One of the most important contributions of the Sri Vaishnava Acharyas is the establishment the concept of Ubhaya Vedanta, i.e., the equal validity of both the Sanskrit Sruti (or revealed texts) and the Tamil hymns of the Azhwars (those who had immersed themselves in God and his qualities).
The history behind the concept of ‘Ubhaya-Vedanta’ is most significant for it depicts the way in which the hymns of Azhwars came to be considered as Vedanta in tamil. According to the Acharya Hrudayam, the Vedas as we know are sruti (i.e. what was heard or revealed) and anadi (i.e. without beginning or authorship). They are the supreme authority. The tamil hymns are equally claimed to be “anadi” in the Srivaishnava tradition. They have a ‘beginning’ (adi) from the Azhwars only in the sense that the latter were instruments through which the supreme Lord, Narayana, revealed His will. Like sruti, which was given by the Lord to Brahma, Divya Prabandhams were also given by the Lord to the Azhwars.
Evidence has it that the Azhwars gave equal status to Tamil along with Sanskrit. For instance, Kulasekhara Azhwar in his Perumal Tirumozhi refers to Lord as the northern language, Sanskrit, and the poem of sweet joy in Tamil. Tirumangai Azhwar in his Tirunedunthantakam describes the Lord as one who is in the form of the sound of Tamil (which has the power of expression) and who is in the form of the sanskrit word, vatacol. It is worthy of note here that the Azhwar gives prime importance to Tamil which has felicity in expression and only refers later to sanskrit without any qualifying epithet for the northern language. In the same stanza, Tirumangai Azhwar calls the Lord as the mantra of Vedanta, denoting that all the Upanishads describe only Him. From this, one can glean that the Azhwar is attaching equal significance to Tamil, Sanskrit and Vedanta – who is God Himself, the primordial cause of everything.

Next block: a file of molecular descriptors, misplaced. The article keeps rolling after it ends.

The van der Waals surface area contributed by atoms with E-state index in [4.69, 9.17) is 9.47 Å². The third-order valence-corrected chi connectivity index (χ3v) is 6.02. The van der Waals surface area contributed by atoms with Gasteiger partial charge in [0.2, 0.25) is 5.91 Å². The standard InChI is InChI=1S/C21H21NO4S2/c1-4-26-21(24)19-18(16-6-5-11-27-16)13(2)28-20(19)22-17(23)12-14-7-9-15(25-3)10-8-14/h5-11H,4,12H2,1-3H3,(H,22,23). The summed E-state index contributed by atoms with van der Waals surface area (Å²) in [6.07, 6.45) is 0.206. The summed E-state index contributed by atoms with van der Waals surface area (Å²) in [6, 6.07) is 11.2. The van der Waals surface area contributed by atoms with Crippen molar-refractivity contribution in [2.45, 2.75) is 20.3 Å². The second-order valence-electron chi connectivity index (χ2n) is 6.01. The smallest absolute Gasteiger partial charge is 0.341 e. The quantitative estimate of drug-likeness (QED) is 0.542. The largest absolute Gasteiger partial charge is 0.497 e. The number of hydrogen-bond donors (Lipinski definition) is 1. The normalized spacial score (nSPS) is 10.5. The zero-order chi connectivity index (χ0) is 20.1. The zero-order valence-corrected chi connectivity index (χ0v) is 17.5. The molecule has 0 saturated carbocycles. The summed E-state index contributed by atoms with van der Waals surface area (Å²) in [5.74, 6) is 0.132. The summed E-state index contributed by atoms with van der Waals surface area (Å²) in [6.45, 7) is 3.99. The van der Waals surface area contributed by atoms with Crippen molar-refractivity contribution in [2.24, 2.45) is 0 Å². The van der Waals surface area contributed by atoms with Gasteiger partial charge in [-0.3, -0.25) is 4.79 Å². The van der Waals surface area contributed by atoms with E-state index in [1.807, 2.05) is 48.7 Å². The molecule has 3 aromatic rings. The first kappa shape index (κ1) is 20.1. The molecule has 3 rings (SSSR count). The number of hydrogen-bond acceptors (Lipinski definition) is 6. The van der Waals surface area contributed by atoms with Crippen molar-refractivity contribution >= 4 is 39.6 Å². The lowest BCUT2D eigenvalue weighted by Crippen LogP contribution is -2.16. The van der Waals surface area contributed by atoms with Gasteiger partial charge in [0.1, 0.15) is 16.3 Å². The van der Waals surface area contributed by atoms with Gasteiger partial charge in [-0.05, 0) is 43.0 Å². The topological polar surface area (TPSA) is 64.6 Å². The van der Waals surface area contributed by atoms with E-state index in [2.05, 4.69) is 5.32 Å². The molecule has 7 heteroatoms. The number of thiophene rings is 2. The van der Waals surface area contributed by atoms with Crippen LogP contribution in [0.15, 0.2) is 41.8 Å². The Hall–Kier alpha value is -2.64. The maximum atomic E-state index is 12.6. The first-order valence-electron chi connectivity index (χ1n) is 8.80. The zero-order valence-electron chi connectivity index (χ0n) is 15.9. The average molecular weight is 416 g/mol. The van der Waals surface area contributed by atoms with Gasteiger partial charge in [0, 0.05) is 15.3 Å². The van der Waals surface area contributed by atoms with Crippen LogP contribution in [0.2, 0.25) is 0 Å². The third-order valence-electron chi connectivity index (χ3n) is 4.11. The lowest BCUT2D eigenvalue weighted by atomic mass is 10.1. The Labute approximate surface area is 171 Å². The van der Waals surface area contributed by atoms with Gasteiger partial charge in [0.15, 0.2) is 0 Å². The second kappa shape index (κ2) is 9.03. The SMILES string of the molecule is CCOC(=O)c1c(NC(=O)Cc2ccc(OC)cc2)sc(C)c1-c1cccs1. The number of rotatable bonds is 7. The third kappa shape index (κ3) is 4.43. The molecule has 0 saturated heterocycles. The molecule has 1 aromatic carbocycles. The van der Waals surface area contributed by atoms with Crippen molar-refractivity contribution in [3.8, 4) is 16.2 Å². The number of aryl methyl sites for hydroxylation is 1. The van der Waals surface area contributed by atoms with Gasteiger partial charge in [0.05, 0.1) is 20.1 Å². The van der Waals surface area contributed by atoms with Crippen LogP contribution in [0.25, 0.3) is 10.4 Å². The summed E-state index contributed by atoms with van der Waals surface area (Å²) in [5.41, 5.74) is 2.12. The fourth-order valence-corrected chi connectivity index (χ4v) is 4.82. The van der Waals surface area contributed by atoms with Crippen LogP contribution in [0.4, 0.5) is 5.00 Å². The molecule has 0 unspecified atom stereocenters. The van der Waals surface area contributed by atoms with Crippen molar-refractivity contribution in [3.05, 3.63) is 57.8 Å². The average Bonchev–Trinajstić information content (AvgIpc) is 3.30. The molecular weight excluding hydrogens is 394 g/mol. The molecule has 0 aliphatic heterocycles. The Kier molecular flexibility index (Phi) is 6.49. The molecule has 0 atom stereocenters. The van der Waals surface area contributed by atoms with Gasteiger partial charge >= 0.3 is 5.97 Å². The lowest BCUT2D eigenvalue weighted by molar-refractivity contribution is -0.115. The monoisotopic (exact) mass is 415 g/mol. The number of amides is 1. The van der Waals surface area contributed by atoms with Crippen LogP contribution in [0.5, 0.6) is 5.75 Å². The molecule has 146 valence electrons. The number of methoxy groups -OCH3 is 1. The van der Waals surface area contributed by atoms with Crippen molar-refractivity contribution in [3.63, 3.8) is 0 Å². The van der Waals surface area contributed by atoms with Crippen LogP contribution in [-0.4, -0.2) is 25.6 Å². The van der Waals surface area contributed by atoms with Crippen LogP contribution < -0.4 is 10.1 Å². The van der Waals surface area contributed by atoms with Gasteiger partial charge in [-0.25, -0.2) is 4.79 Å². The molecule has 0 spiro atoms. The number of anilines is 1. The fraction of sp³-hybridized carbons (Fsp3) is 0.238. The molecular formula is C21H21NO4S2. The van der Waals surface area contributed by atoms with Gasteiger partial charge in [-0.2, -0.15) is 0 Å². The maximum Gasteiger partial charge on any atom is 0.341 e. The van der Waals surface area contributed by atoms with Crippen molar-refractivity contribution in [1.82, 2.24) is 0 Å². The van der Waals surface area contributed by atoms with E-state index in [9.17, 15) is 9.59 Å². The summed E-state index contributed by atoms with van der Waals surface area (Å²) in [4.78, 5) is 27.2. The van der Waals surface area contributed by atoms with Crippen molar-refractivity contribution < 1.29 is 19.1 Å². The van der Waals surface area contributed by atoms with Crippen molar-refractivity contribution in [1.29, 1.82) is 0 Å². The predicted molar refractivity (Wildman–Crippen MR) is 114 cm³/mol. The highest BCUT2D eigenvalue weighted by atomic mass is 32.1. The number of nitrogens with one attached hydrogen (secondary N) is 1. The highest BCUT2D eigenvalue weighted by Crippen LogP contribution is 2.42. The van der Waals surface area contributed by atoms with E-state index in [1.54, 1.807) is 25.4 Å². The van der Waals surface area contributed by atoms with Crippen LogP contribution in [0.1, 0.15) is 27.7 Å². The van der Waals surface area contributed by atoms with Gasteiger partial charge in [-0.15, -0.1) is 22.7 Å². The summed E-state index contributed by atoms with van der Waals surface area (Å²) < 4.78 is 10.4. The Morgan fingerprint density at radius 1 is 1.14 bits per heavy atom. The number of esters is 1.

Yamunacharya does not refer to Tiruvaimozhi as Dravida Veda but in Stotraratna he does pay homage to the feet of Vakulabharana (Nammazhwar), whom he calls the first Acharya (Stanza-5). Many of Yamuna’s ideas are parallel to those of the Azhwars. It includes for instance, the direct translation from Kulasekhara in stanza 26 of Stotraratna.
Guruparampara records that as part of his temple reforms Ramanuja included the chanting of hymns of the Divya Prabandham. The author of Acharya Hrudayam has recorded that Ramanuja used to explain the Brahmasutras with the aid of Tiruvaimozhi.
That the Divya Prabandhams had been accepted by Srivaishnavas as equivalent to the Sanskrit Vedas as part of regular temple as worship is evident from the reference to Nammazhwar in the Stotras of some of the direct disciples of Ramanuja, like Kuresa and his son, Parasara Bhattar.
Though Nathamunigal and Alavandar were instrumental in introducing the chanting of the Divya Prabandham in Vaishnava temples, it was Ramanuja who systematised and arranged for the chanting of hymns as an integral part of the temple ritual. This is borne out by the inscriptions relating to the post-Ramanuja period. This is also known from the Koyil oluku, which is a recorded document on the Srirangam temple routine from the time of Ramanuja.
Thus, we can see that Emperumanar himself was involved in systematization of Prabandhams and their institutionalization as a temple ritual. Equally, the Azhwars themselves have made liberal references to the sruti texts to explain how they essentially eulogize the same one Lord, Sriram Narayana.
(All information sourced from “Thiruvaimozhi – An English Glossary” (Vol. 1) by Sri. U. ve. Gwalior Sathyamurthi Ayyangar. Emphasis was added by me wherever appropriate.)